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Astigmatism - Causes and Treatment

Astigmatism "Astigmatism" is a big word for a relatively common problem. Astigmatism is one of the more common vision problems patients are diagnosed with. Many are diagnosed however and fail to realize what the problem is.

Typically astigmatism accompanies a diagnosis of farsightedness or nearsightedness. It usually results from the cornea being unevenly shaped. If you cut a basketball in half, the perfect half dome would be a cornea without astigmatism. If you cut a football in half, the uneven done would be a cornea with astigmatism. Now your cornea does not actually look like a football. This is just a simple analogy for you to understand the difference in corneal surface. Astigmatism is an irregular corneal surface and results in vision problems or difficulty focusing. When the cornea is oblong shaped light tends to focus on two points at the back of the eye instead of a single point. This may compromise the vision. Other times astigmatism results when the lens located behind the cornea is shaped abnormally.

Signs and Symptoms
Most people who have very mild astigmatism don't even realize it. For some the only symptom is slightly blurry vision, like the edges of letters on street signs being shaded or doubled almost. For others headaches and eyestrain are common side effects of astigmatism. Patients with more moderate astigmatism may notice some distortion or blurring of their vision at near and far distances.

Children are just as likely to develop astigmatism as adults, though the condition is more commonly diagnosed in adults as children are often unaware they have a problem with their eyesight. Some children have difficulty seeing well when playing sports or while in school. For this reason most eye doctors recommend a routine eye exam before school age.

The most common cause of astigmatism is an irregularly shaped cornea. Usually in patients with astigmatism the cornea is shaped similarly to a football than a sphere. This may result in vision problems or difficulty focusing. When the cornea is oblong shaped light tends to focus on two points at the back of the eye instead of a single point. This may compromise vision minimally.

There are two forms of astigmatism, regular and irregular. With regular astigmatism, the meridians housing the curves of the cornea are roughly 180 degrees apart. In irregular astigmatism, the meridians are located at any other distance and typically there is more than one meridian. Regular astigmatism is more easily corrected than irregular astigmatism.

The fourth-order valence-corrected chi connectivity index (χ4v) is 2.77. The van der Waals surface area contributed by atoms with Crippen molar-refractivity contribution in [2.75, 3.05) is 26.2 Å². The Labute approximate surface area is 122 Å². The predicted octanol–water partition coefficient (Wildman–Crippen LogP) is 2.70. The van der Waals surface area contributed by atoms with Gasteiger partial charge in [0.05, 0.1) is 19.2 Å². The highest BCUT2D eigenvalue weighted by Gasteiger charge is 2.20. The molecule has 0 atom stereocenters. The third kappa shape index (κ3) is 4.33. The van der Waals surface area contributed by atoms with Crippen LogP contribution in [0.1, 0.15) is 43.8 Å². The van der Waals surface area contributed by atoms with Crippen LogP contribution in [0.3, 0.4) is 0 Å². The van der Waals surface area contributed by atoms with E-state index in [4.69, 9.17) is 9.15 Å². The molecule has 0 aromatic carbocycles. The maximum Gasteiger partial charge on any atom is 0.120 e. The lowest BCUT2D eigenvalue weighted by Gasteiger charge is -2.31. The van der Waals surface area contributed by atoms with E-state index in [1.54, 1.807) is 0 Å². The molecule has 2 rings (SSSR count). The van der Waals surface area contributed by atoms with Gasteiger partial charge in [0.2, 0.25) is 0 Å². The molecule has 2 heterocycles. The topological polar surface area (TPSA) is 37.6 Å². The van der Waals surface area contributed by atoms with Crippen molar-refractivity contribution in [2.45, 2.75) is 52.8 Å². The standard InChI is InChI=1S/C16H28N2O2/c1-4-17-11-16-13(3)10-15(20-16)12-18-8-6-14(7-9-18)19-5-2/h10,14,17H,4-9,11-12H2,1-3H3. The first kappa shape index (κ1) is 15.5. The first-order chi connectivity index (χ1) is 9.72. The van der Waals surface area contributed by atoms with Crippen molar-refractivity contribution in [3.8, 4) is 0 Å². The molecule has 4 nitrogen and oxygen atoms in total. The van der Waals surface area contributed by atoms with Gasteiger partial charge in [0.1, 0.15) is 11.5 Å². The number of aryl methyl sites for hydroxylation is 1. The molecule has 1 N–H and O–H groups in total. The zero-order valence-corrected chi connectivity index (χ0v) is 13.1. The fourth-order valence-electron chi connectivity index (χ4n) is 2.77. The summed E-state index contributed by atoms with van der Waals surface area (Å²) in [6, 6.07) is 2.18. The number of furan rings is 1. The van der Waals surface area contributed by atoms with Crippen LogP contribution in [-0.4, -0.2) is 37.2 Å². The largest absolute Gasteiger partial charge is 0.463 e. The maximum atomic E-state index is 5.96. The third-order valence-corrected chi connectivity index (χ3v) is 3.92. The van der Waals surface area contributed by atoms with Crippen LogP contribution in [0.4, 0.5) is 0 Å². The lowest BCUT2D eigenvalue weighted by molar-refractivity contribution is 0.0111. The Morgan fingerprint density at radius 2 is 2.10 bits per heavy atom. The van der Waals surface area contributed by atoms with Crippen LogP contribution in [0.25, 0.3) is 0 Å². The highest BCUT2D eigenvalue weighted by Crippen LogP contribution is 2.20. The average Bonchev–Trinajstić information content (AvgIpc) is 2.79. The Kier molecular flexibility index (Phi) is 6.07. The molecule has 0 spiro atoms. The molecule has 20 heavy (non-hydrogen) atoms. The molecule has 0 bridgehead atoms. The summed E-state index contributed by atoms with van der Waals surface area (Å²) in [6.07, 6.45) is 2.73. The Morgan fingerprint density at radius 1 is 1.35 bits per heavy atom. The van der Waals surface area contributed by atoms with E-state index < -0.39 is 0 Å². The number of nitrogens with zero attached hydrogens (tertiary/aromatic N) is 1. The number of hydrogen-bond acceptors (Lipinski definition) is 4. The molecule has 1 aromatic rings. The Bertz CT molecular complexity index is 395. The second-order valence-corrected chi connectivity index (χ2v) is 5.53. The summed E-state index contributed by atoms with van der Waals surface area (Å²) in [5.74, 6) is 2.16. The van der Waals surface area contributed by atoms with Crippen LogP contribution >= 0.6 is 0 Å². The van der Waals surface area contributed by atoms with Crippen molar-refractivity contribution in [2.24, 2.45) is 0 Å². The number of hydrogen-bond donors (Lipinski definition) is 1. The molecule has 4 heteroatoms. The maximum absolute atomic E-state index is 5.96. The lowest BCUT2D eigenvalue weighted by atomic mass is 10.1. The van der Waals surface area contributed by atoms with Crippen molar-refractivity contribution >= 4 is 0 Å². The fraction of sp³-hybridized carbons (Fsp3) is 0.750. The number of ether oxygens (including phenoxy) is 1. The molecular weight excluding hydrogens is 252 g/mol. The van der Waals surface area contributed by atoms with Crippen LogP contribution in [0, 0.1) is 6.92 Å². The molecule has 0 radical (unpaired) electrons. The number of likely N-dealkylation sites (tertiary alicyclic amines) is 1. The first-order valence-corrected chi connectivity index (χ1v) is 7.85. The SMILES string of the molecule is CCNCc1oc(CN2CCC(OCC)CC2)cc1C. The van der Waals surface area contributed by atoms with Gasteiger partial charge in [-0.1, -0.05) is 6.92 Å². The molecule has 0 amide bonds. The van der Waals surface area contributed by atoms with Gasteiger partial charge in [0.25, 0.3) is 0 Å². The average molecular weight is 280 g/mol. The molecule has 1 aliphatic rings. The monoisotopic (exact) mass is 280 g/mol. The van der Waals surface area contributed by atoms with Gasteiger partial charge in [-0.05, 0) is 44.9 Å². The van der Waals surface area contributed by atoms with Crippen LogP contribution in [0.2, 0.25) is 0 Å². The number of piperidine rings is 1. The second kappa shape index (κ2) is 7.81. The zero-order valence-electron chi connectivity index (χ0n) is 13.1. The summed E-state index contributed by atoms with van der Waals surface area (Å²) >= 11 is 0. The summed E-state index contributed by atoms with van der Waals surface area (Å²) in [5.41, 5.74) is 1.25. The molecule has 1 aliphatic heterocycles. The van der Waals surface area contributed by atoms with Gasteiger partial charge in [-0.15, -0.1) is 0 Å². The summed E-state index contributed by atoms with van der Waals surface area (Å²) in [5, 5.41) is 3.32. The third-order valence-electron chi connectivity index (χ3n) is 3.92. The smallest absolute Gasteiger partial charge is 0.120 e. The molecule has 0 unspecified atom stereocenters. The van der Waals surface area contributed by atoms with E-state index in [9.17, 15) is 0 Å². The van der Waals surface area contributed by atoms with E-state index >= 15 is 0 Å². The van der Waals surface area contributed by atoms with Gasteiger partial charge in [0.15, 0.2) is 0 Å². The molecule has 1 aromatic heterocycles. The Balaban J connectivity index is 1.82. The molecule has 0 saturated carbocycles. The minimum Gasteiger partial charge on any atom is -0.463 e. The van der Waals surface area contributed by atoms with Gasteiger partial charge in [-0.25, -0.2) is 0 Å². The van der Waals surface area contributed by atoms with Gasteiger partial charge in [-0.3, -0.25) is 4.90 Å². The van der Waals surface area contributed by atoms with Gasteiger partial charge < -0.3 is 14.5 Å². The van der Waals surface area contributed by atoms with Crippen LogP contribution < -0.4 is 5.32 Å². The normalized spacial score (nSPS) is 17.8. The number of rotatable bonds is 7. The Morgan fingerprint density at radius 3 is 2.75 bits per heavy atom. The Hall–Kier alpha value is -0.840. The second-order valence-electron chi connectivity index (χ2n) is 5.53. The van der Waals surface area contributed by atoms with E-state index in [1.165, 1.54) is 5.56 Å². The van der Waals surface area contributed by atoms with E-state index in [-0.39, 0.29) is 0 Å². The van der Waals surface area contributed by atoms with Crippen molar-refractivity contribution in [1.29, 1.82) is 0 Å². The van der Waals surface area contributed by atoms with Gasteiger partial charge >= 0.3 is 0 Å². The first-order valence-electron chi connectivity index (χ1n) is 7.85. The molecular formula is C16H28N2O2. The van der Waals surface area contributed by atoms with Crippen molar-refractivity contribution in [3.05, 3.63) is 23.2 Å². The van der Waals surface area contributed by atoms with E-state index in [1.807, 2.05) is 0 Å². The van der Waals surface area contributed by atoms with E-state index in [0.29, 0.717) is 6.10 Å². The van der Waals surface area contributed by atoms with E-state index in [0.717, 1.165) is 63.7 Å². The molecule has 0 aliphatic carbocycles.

Risk Factors for Astigmatism
Most people inherit the likelihood they will develop astigmatism. Others will develop an astigmatism resulting from an injury to the eye or cornea. Still others may develop astigmatism resulting from surgery to the eye or from a disease resulting in progressive thinning or coning of the cornea called keratoconus.

Treating Astigmatism
Regular astigmatism is one of the simpler vision problems to correct. Most patients will realize a complete relief of symptoms simply by using corrective lenses such as glasses or contact lenses. Most patients with astigmatism will receive a prescription with three parts that includes correction for near or farsightedness plus the astigmatism and what meridian the curvature of the astigmatism sits at, an axis between 1-180.

Several years ago patients with astigmatism were not good candidates for soft contact lenses and had to either wear glasses only or wear rigid contact lenses. Today patients with astigmatism can be fitted successfully into toric soft contact lenses. However, patients with severe astigmatism and keratoconus still need to be fitted into rigid contact lenses. Rigid contact lenses resurface the corneal surface, changing it from the football shape into the basketball shape and hense eliminating the astigmatism. Some doctors may recommend refractive surgery to correct very severe cases of astigmatism. This may include LASIK surgery to completely resolve or moderate your condition.

Astigmatism is easily diagnosed during a comprehensive eye exam. If you are having problems with your vision, experiencing frequent headaches, having trouble focusing or seeing hazy vision, it is important you contact your eye care professional for a complete evaluation. Your doctor can recommend the most appropriate form of treatment based on the severity of your condition and medical history.

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